Scientists say the coronavirus is here for the long haul. As COVID-19 continues to spread, social distancing and intermittent lockdowns have become the new normal.
Taking care of your physical and mental health is more important than ever. Spending time with nature or a simple walk can be a pleasant and healthy distraction. Here are some of our favorite hiking trails and nature paths around Columbus and Phenix City. Enjoy!
Chattahoochee RiverWalk, Columbus
Length: 22 miles.
The Columbus Riverwalk is a 22-mile linear park that runs along the eastern bank of the Chattahoochee River. The paved trail begins in north Columbus at Lake Oliver and extends southward 22 miles to Fort Benning. The path is a popular destination for runners, walkers, and frequent visitors. It features excellent views of the river and wildlife.
Standing Boy Trails, Columbus
Length: 25 miles.
One of Columbus’ newest attractions, Standing Boy Trails, is an outdoor enthusiast’s dream come true. The 1,500-acre property in north Columbus features beautiful, accessible trails for people of all ages and abilities.
When construction is complete, visitors will enjoy over 25 miles of natural-surface, multi-use trails. The property is a Wildlife Management Area that is owned by the Department of Natural Resources. Passes are required.
Phenix City RiverWalk
Length: 1.21 miles.
The Phenix City Riverwalk is a 1.21-mile structure located on the western bank of the Chattahoochee River. It begins at the beautiful open-air amphitheater and travels north. A good portion is shaded and offers an excellent opportunity for viewing wildlife.
The historic Dillingham Street Bridge and 14th Street Pedestrian Bridge connect the Phenix City Riverwalk to the longer Columbus side.
Idle Hour Park Nature Trail, Phenix City
Length: 1.1 miles.
In addition to an 0.8-mile paved loop encircling Moon Lake, Idle Hour Park in Phenix City features a 1.1-mile nature trail. The nature trail connects Sherwood Elementary School to Idle Hour Park and passes through a forest, a wetland area, and a pretty stream. The path is paved and well maintained. Both trails are suitable for all skill levels.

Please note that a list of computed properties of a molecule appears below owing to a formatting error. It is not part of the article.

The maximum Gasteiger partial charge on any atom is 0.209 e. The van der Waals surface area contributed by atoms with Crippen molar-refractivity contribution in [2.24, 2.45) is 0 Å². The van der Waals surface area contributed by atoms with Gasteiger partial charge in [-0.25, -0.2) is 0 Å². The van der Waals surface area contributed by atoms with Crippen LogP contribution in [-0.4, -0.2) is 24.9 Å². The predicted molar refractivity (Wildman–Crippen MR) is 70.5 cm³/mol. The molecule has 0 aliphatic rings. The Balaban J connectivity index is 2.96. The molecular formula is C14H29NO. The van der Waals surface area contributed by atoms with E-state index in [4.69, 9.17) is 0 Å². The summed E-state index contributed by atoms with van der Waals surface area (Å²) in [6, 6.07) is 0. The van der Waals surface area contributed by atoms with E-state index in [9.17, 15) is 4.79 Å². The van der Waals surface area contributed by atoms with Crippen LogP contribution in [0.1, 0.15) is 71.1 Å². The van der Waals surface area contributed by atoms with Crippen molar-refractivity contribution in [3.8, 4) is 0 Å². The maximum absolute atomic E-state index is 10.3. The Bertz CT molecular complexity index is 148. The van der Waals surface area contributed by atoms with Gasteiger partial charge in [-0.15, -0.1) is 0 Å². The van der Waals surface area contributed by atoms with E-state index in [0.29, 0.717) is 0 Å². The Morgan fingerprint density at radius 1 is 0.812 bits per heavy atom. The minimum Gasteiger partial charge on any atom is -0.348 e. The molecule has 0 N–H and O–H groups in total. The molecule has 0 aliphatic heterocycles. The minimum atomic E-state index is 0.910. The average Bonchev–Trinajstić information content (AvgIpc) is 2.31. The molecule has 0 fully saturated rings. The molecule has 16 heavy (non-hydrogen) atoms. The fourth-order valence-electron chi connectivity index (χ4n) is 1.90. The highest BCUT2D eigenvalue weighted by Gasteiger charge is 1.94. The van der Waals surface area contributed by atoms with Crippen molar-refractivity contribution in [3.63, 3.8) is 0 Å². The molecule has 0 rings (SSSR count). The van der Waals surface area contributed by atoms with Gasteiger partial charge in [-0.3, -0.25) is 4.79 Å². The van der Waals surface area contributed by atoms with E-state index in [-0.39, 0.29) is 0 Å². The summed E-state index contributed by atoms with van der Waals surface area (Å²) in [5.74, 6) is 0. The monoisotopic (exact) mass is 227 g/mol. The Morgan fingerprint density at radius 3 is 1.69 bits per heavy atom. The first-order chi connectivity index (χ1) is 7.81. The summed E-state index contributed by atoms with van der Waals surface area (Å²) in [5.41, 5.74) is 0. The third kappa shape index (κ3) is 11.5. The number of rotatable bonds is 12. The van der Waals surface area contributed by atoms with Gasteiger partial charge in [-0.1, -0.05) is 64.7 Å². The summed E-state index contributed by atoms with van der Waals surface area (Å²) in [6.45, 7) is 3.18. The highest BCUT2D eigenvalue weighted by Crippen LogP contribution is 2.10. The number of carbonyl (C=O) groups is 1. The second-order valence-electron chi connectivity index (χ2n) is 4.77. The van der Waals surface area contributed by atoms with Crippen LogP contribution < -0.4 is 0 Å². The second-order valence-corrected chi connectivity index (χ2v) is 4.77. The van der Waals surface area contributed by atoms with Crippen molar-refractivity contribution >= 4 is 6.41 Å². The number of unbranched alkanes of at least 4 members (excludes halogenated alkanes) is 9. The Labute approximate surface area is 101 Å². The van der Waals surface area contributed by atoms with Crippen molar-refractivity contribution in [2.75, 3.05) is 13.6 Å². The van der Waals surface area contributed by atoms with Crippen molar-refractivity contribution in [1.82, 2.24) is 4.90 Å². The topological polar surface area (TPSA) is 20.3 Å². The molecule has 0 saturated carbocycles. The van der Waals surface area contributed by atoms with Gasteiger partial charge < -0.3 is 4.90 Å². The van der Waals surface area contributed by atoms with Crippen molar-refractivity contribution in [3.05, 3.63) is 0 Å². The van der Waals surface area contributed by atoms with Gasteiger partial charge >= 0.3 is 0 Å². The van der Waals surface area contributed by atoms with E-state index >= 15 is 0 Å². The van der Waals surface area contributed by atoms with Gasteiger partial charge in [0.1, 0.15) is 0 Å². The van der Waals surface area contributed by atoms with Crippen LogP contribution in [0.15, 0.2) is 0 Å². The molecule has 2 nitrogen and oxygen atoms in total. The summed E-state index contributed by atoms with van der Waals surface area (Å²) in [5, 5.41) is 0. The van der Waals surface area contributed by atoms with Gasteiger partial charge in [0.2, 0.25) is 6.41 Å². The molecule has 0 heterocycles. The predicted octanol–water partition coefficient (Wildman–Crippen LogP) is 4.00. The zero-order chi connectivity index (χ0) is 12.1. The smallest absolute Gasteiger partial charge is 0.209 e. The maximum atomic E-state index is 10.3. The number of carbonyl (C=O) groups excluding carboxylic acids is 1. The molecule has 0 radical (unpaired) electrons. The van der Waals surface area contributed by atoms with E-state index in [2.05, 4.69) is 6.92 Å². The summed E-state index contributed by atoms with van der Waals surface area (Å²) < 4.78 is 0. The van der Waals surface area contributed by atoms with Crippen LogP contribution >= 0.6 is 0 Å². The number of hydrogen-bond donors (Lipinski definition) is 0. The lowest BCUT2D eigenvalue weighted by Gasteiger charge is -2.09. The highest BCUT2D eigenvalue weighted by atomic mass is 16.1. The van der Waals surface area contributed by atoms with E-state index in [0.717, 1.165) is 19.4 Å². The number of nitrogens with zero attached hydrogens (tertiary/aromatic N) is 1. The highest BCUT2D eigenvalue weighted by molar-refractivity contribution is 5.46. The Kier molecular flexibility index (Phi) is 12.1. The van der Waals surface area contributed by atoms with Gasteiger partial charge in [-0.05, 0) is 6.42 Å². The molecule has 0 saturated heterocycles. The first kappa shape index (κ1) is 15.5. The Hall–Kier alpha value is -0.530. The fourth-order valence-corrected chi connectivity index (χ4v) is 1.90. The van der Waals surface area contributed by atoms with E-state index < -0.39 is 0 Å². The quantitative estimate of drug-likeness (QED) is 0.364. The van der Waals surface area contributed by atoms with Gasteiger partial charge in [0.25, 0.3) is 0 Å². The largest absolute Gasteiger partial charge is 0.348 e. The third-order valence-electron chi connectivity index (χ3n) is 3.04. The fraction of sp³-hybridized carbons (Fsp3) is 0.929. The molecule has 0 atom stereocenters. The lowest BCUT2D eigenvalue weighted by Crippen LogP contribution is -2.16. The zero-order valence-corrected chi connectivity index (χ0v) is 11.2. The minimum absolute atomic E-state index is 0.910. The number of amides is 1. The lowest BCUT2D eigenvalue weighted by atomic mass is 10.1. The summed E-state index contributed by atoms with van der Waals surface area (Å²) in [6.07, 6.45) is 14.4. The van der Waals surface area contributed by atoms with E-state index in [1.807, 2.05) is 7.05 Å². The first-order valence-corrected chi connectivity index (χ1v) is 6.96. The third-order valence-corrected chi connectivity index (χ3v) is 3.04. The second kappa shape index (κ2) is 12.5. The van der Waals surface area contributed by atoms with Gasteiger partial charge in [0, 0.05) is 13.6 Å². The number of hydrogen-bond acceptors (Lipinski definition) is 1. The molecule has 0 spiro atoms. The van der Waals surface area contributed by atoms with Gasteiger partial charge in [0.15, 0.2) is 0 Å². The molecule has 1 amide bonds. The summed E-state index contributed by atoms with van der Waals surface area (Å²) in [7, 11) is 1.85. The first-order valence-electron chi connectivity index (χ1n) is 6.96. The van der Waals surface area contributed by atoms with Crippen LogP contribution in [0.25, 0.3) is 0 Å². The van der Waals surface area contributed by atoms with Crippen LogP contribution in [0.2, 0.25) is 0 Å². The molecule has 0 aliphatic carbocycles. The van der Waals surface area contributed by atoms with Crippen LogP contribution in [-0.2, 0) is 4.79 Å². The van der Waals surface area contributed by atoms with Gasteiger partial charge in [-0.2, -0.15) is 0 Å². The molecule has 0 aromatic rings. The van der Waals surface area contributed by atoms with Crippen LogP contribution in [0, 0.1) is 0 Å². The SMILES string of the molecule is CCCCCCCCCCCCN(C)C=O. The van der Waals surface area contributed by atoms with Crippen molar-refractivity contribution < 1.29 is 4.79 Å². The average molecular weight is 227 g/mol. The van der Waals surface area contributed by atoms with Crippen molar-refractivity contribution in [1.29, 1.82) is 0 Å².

Columbus Fall Line Trace
Length: 11 miles.
What can you do with an abandoned railroad route? Convert it to an outdoor trail! The Columbus Fall Line Trace is a 12-foot wide asphalt trail that stretches 11-miles between the 14th Street Pedestrian bridge in Uptown Columbus and the Psalmond Road Recreation Center in Midland.
This popular urban trail features an eclectic cross-section of the community, including multiple intersections and neighborhoods. You can access from two park-and-ride lots and also from where the trail intersects with METRA bus routes.
Cooper Creek Park, Columbus
Length: 3.3 miles.
Located on the east side of Columbus; Cooper Creek Park features a large reservoir and wildlife habitat. The Cooper Creek Fitness Trail is a 3.3-mile loop trail with a mix of gravel and pavement. Recently, volunteers spruced up the trail’s fitness stations with new materials.
Historic Lakebottom Park, Columbus
Length: 1.7 miles.
Located in the heart of Midtown, Historic Lakebottom Park is the oldest, daily-use park and recreational facility and public greenspace within Columbus. A 1.7-mile gravel path loops the exterior and is a popular destination for walkers, runners, and families.
Bradley Olmsted Garden, Columbus
Length: 0.4 miles.
The Columbus Museum’s Bradley Olmsted Garden was designed in 1928 by the firm of Frederick Law Olmsted. It features sweeping vistas, rose gardens, and beautiful plantings for dramatic effect. The park is open during regular Columbus Museum hours.
Dragonfly Trail Network, Columbus
Length: 34 miles.
The Dragonfly is the name of Columbus’s network of off-road greenway trails. The current 34-mile trail network includes the RiverWalk, Fall Line Trace, and a 1.4-mile connector. Another 27 miles are planned throughout Columbus, creating more than 60 miles of interconnected trails.
Columbus Botanical Garden, Columbus
Length: 1 mile.
The JoAnn Holt Walking Trail is part of the 20-acre Columbus Botanical Garden. The trail meanders through quiet woodland, taking visitors on a mile-long, secluded loop that begins near Our Mothers Rose Garden, passes by the spectacular Sam Wellborn Camellia Garden, and ends adjacent to the garden’s parking lot. Visitors are welcome to walk their dogs on the trail (leashes, please). The walking trail is open during regular Garden hours.
F.D. Roosevelt State Park, Pine Mountain
Length: 42 miles.
Stretching 23 miles over a high ridgeline in F.D. Roosevelt State Park near Columbus, Georgia, the Pine Mountain Trail offers some of the best hiking and backpacking adventures near Atlanta. Georgia’s largest state park has 42 miles of hiking trails. Experience rolling mountains, small waterfalls, towering pines, and more. A must-try path is Dowdell’s Knob loop; the views are breathtaking.